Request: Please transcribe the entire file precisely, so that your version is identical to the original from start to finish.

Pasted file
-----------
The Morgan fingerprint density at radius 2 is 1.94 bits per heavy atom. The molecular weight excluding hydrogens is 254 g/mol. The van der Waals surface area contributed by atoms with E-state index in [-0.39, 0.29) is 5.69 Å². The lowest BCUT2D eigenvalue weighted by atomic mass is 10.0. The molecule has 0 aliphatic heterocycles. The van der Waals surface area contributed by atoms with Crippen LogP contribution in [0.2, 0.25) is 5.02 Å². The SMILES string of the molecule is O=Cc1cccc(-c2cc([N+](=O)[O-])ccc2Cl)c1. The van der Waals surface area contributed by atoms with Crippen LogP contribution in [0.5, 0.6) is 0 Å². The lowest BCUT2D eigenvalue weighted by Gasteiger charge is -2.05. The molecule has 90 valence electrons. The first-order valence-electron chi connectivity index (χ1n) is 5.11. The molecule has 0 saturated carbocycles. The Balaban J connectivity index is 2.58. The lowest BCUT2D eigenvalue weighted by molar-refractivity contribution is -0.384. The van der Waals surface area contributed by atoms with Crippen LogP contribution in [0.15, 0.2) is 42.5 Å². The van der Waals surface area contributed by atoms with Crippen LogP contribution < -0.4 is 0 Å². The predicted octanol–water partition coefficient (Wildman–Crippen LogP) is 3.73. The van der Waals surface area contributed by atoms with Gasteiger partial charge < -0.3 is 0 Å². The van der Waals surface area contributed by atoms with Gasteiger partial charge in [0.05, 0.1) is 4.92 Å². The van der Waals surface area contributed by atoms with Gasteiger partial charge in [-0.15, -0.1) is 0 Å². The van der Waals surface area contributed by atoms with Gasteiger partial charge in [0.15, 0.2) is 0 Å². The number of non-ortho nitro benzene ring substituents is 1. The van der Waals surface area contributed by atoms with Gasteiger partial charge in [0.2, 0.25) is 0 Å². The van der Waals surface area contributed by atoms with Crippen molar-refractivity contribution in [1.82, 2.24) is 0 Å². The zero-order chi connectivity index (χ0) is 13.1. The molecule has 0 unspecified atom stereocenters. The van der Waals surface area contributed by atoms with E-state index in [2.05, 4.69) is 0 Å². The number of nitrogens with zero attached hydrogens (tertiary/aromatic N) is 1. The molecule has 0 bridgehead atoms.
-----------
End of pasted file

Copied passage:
The Morgan fingerprint density at radius 2 is 1.94 bits per heavy atom. The molecular weight excluding hydrogens is 254 g/mol. The van der Waals surface area contributed by atoms with E-state index in [-0.39, 0.29) is 5.69 Å². The lowest BCUT2D eigenvalue weighted by atomic mass is 10.0. The molecule has 0 aliphatic heterocycles. The van der Waals surface area contributed by atoms with Crippen LogP contribution in [0.2, 0.25) is 5.02 Å². The SMILES string of the molecule is O=Cc1cccc(-c2cc([N+](=O)[O-])ccc2Cl)c1. The van der Waals surface area contributed by atoms with Crippen LogP contribution in [0.5, 0.6) is 0 Å². The lowest BCUT2D eigenvalue weighted by Gasteiger charge is -2.05. The molecule has 90 valence electrons. The first-order valence-electron chi connectivity index (χ1n) is 5.11. The molecule has 0 saturated carbocycles. The Balaban J connectivity index is 2.58. The lowest BCUT2D eigenvalue weighted by molar-refractivity contribution is -0.384. The van der Waals surface area contributed by atoms with Crippen LogP contribution in [0.15, 0.2) is 42.5 Å². The van der Waals surface area contributed by atoms with Crippen LogP contribution < -0.4 is 0 Å². The predicted octanol–water partition coefficient (Wildman–Crippen LogP) is 3.73. The van der Waals surface area contributed by atoms with Gasteiger partial charge < -0.3 is 0 Å². The van der Waals surface area contributed by atoms with Gasteiger partial charge in [0.05, 0.1) is 4.92 Å². The van der Waals surface area contributed by atoms with Gasteiger partial charge in [-0.15, -0.1) is 0 Å². The van der Waals surface area contributed by atoms with Gasteiger partial charge in [0.15, 0.2) is 0 Å². The number of non-ortho nitro benzene ring substituents is 1. The van der Waals surface area contributed by atoms with Gasteiger partial charge in [0.2, 0.25) is 0 Å². The van der Waals surface area contributed by atoms with Crippen molar-refractivity contribution in [1.82, 2.24) is 0 Å². The zero-order chi connectivity index (χ0) is 13.1. The molecule has 0 unspecified atom stereocenters. The van der Waals surface area contributed by atoms with E-state index in [2.05, 4.69) is 0 Å². The number of nitrogens with zero attached hydrogens (tertiary/aromatic N) is 1. The molecule has 0 bridgehead atoms.